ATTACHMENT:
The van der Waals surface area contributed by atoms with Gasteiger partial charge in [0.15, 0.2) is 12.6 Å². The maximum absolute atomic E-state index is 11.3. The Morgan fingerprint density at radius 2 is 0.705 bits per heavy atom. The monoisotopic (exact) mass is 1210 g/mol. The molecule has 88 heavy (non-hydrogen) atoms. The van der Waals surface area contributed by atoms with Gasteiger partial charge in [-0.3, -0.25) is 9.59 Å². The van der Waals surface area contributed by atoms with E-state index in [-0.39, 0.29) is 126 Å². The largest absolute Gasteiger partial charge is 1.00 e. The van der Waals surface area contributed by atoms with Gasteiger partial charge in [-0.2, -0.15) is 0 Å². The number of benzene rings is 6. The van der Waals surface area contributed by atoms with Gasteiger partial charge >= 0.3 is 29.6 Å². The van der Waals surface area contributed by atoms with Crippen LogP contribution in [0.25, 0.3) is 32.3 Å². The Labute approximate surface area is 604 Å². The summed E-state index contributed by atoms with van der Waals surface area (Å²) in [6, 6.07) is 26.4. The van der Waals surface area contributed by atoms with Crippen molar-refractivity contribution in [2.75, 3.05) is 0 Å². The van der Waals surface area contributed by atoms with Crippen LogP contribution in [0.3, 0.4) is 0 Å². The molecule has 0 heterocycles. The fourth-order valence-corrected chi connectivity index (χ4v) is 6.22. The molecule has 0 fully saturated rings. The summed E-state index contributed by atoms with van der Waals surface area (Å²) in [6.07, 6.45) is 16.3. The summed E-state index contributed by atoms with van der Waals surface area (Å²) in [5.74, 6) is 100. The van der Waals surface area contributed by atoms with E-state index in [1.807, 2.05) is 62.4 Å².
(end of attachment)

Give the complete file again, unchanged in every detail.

The van der Waals surface area contributed by atoms with Gasteiger partial charge in [0.15, 0.2) is 12.6 Å². The maximum absolute atomic E-state index is 11.3. The Morgan fingerprint density at radius 2 is 0.705 bits per heavy atom. The monoisotopic (exact) mass is 1210 g/mol. The molecule has 88 heavy (non-hydrogen) atoms. The van der Waals surface area contributed by atoms with Gasteiger partial charge in [-0.3, -0.25) is 9.59 Å². The van der Waals surface area contributed by atoms with E-state index in [-0.39, 0.29) is 126 Å². The largest absolute Gasteiger partial charge is 1.00 e. The van der Waals surface area contributed by atoms with Gasteiger partial charge in [-0.2, -0.15) is 0 Å². The number of benzene rings is 6. The van der Waals surface area contributed by atoms with Gasteiger partial charge >= 0.3 is 29.6 Å². The van der Waals surface area contributed by atoms with Crippen LogP contribution in [0.25, 0.3) is 32.3 Å². The Labute approximate surface area is 604 Å². The summed E-state index contributed by atoms with van der Waals surface area (Å²) in [6, 6.07) is 26.4. The van der Waals surface area contributed by atoms with Crippen molar-refractivity contribution in [2.75, 3.05) is 0 Å². The van der Waals surface area contributed by atoms with Crippen LogP contribution in [0.3, 0.4) is 0 Å². The molecule has 0 heterocycles. The fourth-order valence-corrected chi connectivity index (χ4v) is 6.22. The molecule has 0 fully saturated rings. The summed E-state index contributed by atoms with van der Waals surface area (Å²) in [6.07, 6.45) is 16.3. The summed E-state index contributed by atoms with van der Waals surface area (Å²) in [5.74, 6) is 100. The van der Waals surface area contributed by atoms with E-state index in [1.807, 2.05) is 62.4 Å².